Suppose you are given a choice between the following two opportunities. What should you do?
1. Guaranteed $500 in cash
2. A box contains five green balls and five red balls. A ball is randomly selected from the box. If the ball is green, you win $4,000. If it is red, you lose $2,500.
If you are risk averse, you would probably take the $500. After all, it's a sure thing. On the other hand, if you like to gamble, you might go for opportunity 2: Even though you could lose $2,500, your average winnings equal $4,000x.5 – $2,500x.5 = $750. This is more than the guaranteed $500, but you are taking a risk.
Let's change the game a bit. Suppose that you are now offered the same deal, except this time you don't know how many balls of each color are in the box. What should you do?
Unless you're a compulsive gambler, you should probably either take the $500 or try to learn something about the distribution of balls in the box before making your decision.
Not knowing the distribution of balls in the box is like sports betting. For example, betting on a baseball game is different from betting on a coin toss because there is no way to precisely determine the probability that a team will win. In this situation, you must estimate the probability that a team will win (distribution of balls in the box) and compare this with the betting odds to see if a good wagering opportunity presents itself.
The Bookmaker's Perspective
Now that you've got the player's perspective, let's consider this from another angle. The bookmaker is the other side of this bet and they don't have to worry about which team wins if he can properly balance the betting action. In other words, the bookmaker has a shot at a sure thing, like the guaranteed cash in opportunity 1. Or does he?
Consider baseball money lines. Suppose the bookmaker uses a 20 cent line:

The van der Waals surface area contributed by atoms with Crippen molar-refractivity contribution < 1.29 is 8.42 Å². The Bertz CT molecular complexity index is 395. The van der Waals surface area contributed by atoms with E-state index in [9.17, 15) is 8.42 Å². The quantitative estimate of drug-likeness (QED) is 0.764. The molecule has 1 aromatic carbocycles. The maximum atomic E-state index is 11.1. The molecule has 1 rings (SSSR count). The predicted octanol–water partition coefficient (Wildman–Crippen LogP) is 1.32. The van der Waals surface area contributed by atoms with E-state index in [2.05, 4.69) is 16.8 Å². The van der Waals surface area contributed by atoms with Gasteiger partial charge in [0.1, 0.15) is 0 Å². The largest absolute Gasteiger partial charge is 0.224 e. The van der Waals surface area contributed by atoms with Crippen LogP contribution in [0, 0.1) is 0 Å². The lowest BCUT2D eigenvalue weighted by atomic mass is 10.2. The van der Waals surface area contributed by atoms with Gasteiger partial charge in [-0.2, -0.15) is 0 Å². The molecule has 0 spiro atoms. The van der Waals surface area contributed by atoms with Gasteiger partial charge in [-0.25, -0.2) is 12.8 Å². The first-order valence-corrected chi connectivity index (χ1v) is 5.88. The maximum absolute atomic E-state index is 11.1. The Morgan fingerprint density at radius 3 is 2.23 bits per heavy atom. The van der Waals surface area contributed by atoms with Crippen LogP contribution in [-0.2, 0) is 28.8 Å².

The bookmaker bases the line on anticipated betting action. Suppose that $130 is bet on Cleveland for every $100 that is bet on Chicago; equivalently, 56.52% of the betting action is on Cleveland. If Cleveland wins, Chicago bets will pay off Cleveland bets and the bookmaker will break even; if Chicago wins, there will be $130 in losing Cleveland bets to pay for every $110 in winning bets, leaving the bookmaker with $20 for every $230 bet, or a profit equal to 8.7%. Thus, the bookmaker has a no-risk situation, provided that the betting action is properly divided.
How The Bookmaker Mitigates Risk
So how much slack is there in the betting action for the bookmaker to still be able to avoid risk? As we've seen, if 56.52% of the action comes in on the favorite, the bookmaker can't lose. But what if only 54% or 53% of the action comes in on the favorite?
Do Bookmakers Get Greedy?
Maybe the bookmaker doesn't like breaking even and wants to always win. It can happen: The betting allocation that maximizes the bookmaker's guaranteed profit occurs when 54.27% of the betting action comes in on the favorite. In this case, the bookmaker will make a guaranteed profit of 4% no matter who wins the game. Unfortunately for the bookmaker, the bettors have a say in how much is bet on each team.
For the twenty cent line we've been discussing (-130, +110), the bookmaker can't lose if the percentage of betting action on the favorite is between 52.38% and 56.52%. When the action on the favorite is in this range, not only will the bookmaker avoid risk, he will make an average profit of about 4%.
If more than 56.52% of the action comes in on the favorite and the favorite wins, or if less than 52.38% of the betting action comes in on the favorite and the underdog wins, the bookmaker will lose. On the other hand, if the under bet team wins, the bookmaker will be a winner. In any event, whenever the percentage of action bet on the favorite strays outside the no-risk zone, the even the best sportsbooks are exposed.
Bottom line: The bookmaker can only avoid risk if the money line properly divides the betting action.